direct compliance costs or preempt State law.\14\ The rule relieves 
burdens on States.
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    \14\ See E.O. 13132, sec. 6.
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F. Unfunded Mandates Assessment

    The Unfunded Mandates Reform Act of 1995 (UMRA) requires Federal 
agencies to assess the effects of their regulatory actions. In 
particular, the UMRA addresses actions that may result in the 
expenditure by a State, local, or Tribal government, in the aggregate, 
or by the private sector of $100 million (adjusted for inflation) or 
more in any

[[Page 67683]]

one year. This final rule will not result in such an expenditure.

G. Environment

    TSA has reviewed this rulemaking for purposes of the National 
Environmental Policy Act of 1969 (NEPA) (42 U.S.C. 4321-4347) and has 
determined that this action will not have a significant effect on the 
human environment. This action is covered by categorical exclusion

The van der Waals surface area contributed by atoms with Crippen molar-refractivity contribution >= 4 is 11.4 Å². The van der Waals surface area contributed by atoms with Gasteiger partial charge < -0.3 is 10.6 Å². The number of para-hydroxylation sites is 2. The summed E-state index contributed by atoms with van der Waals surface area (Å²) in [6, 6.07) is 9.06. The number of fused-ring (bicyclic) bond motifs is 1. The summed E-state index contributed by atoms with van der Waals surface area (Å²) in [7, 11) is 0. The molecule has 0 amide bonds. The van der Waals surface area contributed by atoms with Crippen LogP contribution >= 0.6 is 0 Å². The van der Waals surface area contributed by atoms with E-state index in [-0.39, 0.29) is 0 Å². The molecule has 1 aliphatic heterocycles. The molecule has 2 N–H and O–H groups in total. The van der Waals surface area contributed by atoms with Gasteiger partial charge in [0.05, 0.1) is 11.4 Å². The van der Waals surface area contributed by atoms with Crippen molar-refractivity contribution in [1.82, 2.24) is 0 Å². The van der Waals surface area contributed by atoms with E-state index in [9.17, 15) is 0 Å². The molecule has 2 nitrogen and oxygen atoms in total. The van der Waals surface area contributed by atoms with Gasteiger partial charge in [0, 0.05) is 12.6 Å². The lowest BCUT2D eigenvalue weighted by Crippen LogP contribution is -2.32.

(CATEX) number A3(e) in DHS Management Directive 023-01 (formerly 
Management Directive 5100.1), Environmental Planning Program, which 
guides TSA compliance with NEPA.

List of Subjects in 49 CFR Part 1570

    Commuter bus systems, Crime, Fraud, Hazardous materials 
transportation, Motor carriers, Over-the-Road bus safety, Over-the-Road 
buses, Public transportation, Public transportation safety, Rail 
hazardous materials receivers, Rail hazardous materials shippers, Rail 
transit systems, Railroad carriers, Railroad safety, Railroads, 
Reporting and recordkeeping requirements, Security measures, 
Transportation facility, Transportation Security-Sensitive Materials.

The Amendments

    For the reasons stated in the preamble, the Transportation Security